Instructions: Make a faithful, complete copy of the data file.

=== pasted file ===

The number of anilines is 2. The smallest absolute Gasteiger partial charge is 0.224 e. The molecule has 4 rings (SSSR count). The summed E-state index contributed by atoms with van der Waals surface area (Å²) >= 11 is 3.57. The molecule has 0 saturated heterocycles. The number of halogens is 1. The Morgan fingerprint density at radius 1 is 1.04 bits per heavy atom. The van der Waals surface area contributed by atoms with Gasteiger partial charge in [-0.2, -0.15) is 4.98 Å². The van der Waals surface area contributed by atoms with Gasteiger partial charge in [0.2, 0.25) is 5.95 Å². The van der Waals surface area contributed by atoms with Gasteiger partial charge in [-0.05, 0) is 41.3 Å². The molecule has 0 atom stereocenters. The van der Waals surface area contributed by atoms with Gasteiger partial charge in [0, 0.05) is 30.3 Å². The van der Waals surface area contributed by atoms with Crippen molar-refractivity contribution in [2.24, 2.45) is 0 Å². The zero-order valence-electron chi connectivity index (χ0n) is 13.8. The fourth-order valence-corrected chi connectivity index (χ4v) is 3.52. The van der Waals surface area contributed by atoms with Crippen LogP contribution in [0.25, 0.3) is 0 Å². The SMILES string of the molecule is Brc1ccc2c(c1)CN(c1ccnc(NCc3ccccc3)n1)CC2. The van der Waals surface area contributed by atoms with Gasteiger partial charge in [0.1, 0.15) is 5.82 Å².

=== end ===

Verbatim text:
The number of anilines is 2. The smallest absolute Gasteiger partial charge is 0.224 e. The molecule has 4 rings (SSSR count). The summed E-state index contributed by atoms with van der Waals surface area (Å²) >= 11 is 3.57. The molecule has 0 saturated heterocycles. The number of halogens is 1. The Morgan fingerprint density at radius 1 is 1.04 bits per heavy atom. The van der Waals surface area contributed by atoms with Gasteiger partial charge in [-0.2, -0.15) is 4.98 Å². The van der Waals surface area contributed by atoms with Gasteiger partial charge in [0.2, 0.25) is 5.95 Å². The van der Waals surface area contributed by atoms with Gasteiger partial charge in [-0.05, 0) is 41.3 Å². The molecule has 0 atom stereocenters. The van der Waals surface area contributed by atoms with Gasteiger partial charge in [0, 0.05) is 30.3 Å². The van der Waals surface area contributed by atoms with Crippen molar-refractivity contribution in [2.24, 2.45) is 0 Å². The zero-order valence-electron chi connectivity index (χ0n) is 13.8. The fourth-order valence-corrected chi connectivity index (χ4v) is 3.52. The van der Waals surface area contributed by atoms with Crippen LogP contribution in [0.25, 0.3) is 0 Å². The SMILES string of the molecule is Brc1ccc2c(c1)CN(c1ccnc(NCc3ccccc3)n1)CC2. The van der Waals surface area contributed by atoms with Gasteiger partial charge in [0.1, 0.15) is 5.82 Å².